On December 16, 2014, at 11:05 am, Athena has arrived in Frankfurt with a Boeing 747-8 (Lufthansa flight LH 457). Accompanied by scientists Dr. Jeannette Bohg and Alexander Herzog, she has spent the flight almost like a normal passenger in the cabin. But of course she has neither eaten, drunk nor visited the restroom. Athena traveled completely passive, i.e. without any energy source. Her travel companions have brought her to the plane in a wheelchair. In the same way the robot leaves the plane in Frankfurt and enters into a minibus, riding "home" - to the department of "Autonomous Motion" at the MPI for Intelligent Systems in Tübingen. There, the scientists will teach her walking over uneven terrain as one of the first skills in the coming months.

A new humanoid robot - rather a helper for disasters than a nurse

The robot is full of technical finesse. Its head is equipped with sensors enabling to detect its environment. A stereo camera system works quite similar to our eyes. From two images it calculates three-dimensional depth images. Thus Athena can determine, for example, the position of objects to grasp in the vicinity. Responsible for long range vision is a Velodyne laser scanner, which resembles a small lighthouse on the head. This sensor sends out 32 fan-like laser beams and, from the reflected light, it calculates the distance from surfaces. With a range of 80 m, the laser scanner rotates 10 times per second around the vertical axis and thus scans the entire environment around the robot.

In Tübingen, Athena will get an inertial sensor for balance control mounted on the upper body — similar sensors are in the human inner ear. It will detect the orientation of the robot and its accelerations, which are important to understand what is up or down, i.e., the direction of gravity. Athena still has to wait a few more weeks for her real arms, because they are still in production. Currently she is wearing prototype plastic arms that were printed with a 3D printer in Tübingen. These arms can be moved by hand only and have no sensors, but they allow researchers to evaluate the design.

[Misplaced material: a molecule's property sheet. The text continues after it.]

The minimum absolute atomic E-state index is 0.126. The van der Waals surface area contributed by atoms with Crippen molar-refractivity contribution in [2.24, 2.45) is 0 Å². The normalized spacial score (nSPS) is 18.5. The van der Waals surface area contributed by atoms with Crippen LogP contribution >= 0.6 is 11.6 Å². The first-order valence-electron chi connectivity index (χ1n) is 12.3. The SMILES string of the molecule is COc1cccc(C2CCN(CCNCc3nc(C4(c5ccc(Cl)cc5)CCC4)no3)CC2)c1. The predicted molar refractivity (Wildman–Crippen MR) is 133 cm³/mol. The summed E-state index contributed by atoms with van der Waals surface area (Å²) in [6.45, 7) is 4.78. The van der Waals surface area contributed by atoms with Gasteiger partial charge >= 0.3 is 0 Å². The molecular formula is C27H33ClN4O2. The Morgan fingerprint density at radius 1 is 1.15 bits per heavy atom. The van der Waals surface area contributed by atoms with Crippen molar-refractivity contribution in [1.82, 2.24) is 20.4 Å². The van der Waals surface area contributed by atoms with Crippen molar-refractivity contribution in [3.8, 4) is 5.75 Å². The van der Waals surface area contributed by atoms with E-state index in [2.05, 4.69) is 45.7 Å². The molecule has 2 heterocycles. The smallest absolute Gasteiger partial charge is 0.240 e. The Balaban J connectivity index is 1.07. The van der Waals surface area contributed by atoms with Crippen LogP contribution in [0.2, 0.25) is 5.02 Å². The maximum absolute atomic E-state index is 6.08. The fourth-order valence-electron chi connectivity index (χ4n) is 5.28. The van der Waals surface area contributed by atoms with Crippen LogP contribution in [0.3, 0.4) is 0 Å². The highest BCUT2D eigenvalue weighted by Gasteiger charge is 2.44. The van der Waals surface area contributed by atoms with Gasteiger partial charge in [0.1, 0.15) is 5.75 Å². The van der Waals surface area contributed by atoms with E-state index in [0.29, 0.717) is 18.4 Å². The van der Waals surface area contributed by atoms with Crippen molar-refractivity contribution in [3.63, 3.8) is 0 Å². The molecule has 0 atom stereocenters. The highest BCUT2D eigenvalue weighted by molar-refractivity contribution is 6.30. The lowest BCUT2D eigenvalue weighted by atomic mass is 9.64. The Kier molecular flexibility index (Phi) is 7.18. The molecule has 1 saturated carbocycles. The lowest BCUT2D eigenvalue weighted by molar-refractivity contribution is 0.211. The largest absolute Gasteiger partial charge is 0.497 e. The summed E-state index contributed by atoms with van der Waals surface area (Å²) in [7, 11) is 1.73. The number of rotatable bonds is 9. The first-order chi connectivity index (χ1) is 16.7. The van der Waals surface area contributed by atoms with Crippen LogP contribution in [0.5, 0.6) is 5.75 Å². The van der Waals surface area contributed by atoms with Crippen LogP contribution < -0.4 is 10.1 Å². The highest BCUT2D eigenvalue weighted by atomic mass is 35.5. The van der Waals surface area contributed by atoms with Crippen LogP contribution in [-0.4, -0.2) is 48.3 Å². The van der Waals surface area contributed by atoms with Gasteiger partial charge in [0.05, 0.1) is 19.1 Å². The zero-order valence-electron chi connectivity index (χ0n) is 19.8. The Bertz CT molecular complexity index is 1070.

Athena's legs are very agile. Her hip and knee joints move hydraulically, with oil at high pressure (200 bar). Sensors at all joints measure the position and torques of each joint and transmit the data to the software, which in turn controls the movement of the joints by hydraulic valves. Athena stands on foot prostheses developed by Otto Bock for humans. The carbon fiber material of the prosthesis allows a suitable spring behavior for running on two legs, and it makes the legs very light. Athena is the first humanoid robot to use such prosthetic feet.

The movement of the joints under its own weight takes the most energy. A large laboratory pump generates a high-pressure oil flow that is directed with hoses to the robot to move the joints. That means, the robot is energetically not autonomous, and currently needs an external hydraulic supply. In the future, this will be directly integrated into Athena. In contrast, the electronics and the sensors need relatively little energy, which is provided by an external electric power supply.